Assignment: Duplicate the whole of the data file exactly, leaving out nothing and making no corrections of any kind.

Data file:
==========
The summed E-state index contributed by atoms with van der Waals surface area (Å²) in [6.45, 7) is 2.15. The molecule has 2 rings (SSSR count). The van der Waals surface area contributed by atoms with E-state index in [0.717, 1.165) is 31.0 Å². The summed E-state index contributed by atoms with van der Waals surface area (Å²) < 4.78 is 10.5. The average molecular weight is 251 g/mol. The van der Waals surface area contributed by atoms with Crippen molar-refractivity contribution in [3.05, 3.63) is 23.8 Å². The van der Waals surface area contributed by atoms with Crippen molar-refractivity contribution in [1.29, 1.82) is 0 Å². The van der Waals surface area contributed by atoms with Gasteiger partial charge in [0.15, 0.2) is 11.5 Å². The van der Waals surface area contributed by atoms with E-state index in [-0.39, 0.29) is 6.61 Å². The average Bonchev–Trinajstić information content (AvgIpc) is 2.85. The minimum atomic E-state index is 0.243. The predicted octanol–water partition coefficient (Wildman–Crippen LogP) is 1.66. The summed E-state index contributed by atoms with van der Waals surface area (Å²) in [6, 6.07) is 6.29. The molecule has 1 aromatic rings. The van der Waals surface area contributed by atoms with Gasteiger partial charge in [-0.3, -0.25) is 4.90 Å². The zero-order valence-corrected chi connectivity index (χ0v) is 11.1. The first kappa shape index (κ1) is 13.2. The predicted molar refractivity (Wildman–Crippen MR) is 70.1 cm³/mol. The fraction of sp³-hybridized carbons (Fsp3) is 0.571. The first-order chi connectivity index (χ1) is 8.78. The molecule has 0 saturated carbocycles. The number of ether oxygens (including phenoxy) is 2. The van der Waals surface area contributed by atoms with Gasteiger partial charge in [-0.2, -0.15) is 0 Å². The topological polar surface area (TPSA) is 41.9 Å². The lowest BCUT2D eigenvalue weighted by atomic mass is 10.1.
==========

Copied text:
The summed E-state index contributed by atoms with van der Waals surface area (Å²) in [6.45, 7) is 2.15. The molecule has 2 rings (SSSR count). The van der Waals surface area contributed by atoms with E-state index in [0.717, 1.165) is 31.0 Å². The summed E-state index contributed by atoms with van der Waals surface area (Å²) < 4.78 is 10.5. The average molecular weight is 251 g/mol. The van der Waals surface area contributed by atoms with Crippen molar-refractivity contribution in [3.05, 3.63) is 23.8 Å². The van der Waals surface area contributed by atoms with Crippen molar-refractivity contribution in [1.29, 1.82) is 0 Å². The van der Waals surface area contributed by atoms with Gasteiger partial charge in [0.15, 0.2) is 11.5 Å². The van der Waals surface area contributed by atoms with E-state index in [-0.39, 0.29) is 6.61 Å². The average Bonchev–Trinajstić information content (AvgIpc) is 2.85. The minimum atomic E-state index is 0.243. The predicted octanol–water partition coefficient (Wildman–Crippen LogP) is 1.66. The summed E-state index contributed by atoms with van der Waals surface area (Å²) in [6, 6.07) is 6.29. The molecule has 1 aromatic rings. The van der Waals surface area contributed by atoms with Gasteiger partial charge in [-0.3, -0.25) is 4.90 Å². The zero-order valence-corrected chi connectivity index (χ0v) is 11.1. The first kappa shape index (κ1) is 13.2. The predicted molar refractivity (Wildman–Crippen MR) is 70.1 cm³/mol. The fraction of sp³-hybridized carbons (Fsp3) is 0.571. The first-order chi connectivity index (χ1) is 8.78. The molecule has 0 saturated carbocycles. The number of ether oxygens (including phenoxy) is 2. The van der Waals surface area contributed by atoms with Gasteiger partial charge in [-0.2, -0.15) is 0 Å². The topological polar surface area (TPSA) is 41.9 Å². The lowest BCUT2D eigenvalue weighted by atomic mass is 10.1.